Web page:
Bush hated everywhere: UK anti-Bush letters spark outrage

14,000 people registered to write letters to Cook county.

LONDON, England (Reuters) --
A pro-Kerry letter-writing campaign by Britain's left-leaning Guardian newspaper, targeting undecided U.S. voters, has provoked outrage across the Atlantic.

The paper has encouraged its readers to express their opinions on the November 2 presidential election to voters in the key swing state of Ohio -- to the fury of Clark county.

"Hey England, Scotland and Wales, mind your own business. We don't need weenie-spined Limeys meddling in our presidential election," was one of the e-mail reactions to the campaign.

The Fox national cable television network tore into the newspaper and even John Kerry's own Democrats expressed horror at the campaign.

"We all feel it is not a good idea. I think it was unwise. It is so poorly thought-out," said Sharon Manitta, spokeswoman in Britain for Democrats Abroad.

But the newspaper, whose cartoons regularly portray President George W. Bush as a semi-literate ape, was unrepentant.

"We did consult a number of opinions and made our decision accordingly," assistant features editor Paul MacInnes told Reuters. "It has been an operation to give our readers an opportunity to express their opinions."

With just two weeks to go before the election, Kerry is running neck and neck with Republican incumbent Bush.

Ohio is a key swing state which Bush won by just four percentage points in 2000, and Clark county is at its heart.

The campaign is a bid to sway voters on the county's electoral register who have declared themselves undecided.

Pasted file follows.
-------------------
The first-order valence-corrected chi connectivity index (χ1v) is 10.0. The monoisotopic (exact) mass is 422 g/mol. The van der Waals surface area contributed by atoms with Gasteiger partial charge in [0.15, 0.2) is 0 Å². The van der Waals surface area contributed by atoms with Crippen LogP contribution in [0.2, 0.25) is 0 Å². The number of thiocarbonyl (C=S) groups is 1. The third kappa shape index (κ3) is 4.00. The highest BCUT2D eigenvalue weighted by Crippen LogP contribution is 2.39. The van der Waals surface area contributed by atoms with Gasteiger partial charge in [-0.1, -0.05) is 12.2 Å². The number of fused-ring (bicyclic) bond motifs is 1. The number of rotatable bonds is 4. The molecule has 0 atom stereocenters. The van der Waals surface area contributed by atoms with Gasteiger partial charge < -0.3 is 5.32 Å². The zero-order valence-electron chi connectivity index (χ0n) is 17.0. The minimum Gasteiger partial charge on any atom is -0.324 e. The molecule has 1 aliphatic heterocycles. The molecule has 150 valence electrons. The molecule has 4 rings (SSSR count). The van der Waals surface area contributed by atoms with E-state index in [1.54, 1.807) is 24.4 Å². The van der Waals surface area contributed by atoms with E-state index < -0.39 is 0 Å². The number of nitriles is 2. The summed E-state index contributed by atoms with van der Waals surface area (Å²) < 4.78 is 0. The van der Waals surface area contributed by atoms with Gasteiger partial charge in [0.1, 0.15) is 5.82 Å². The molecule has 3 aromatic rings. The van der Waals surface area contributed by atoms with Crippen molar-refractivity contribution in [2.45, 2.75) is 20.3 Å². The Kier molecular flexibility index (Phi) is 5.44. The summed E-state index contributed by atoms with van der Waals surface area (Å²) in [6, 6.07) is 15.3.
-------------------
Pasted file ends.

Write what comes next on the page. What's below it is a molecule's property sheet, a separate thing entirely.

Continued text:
As of Monday night, more than 14,000 people had registered to write to a voter in Cook county which has a population of just 143,000.

Individuals like film director Ken Loach, spy writer John Le Carre, historian Antonia Fraser and opposition Liberal Democratic parliamentarian Menzies Campbell have all written in their own capacity -- not that their names necessarily carry much weight in Cook county.

The Guardian, which simply bought a list of registered voters and extracted the undecided, pledged that it would only give out the name of each voter once, to avoid them being swamped by unsolicited mail from complete strangers.

"We know that in many ways this is the world's election, and we understand the passion and concern in many parts of the world over it. But I wonder how people here in the UK would react to Americans telling them how to vote," Democrats Abroad's Manitta said.

"This will certainly garner more votes for George Bush. I have strongly advised other media entities who have come to me and suggested this against doing so," she added.

While some e-mails to the Guardian from Democrats in Ohio were supportive, others suggested the campaign was misguided.

But their mild admonitions paled into insignificance against the more reactionary views received by the paper.

"Real Americans aren't interested in your pansy-ass, tea-sipping opinions. If you want to save the world, begin with you own worthless corner of it," wrote one from Texas.

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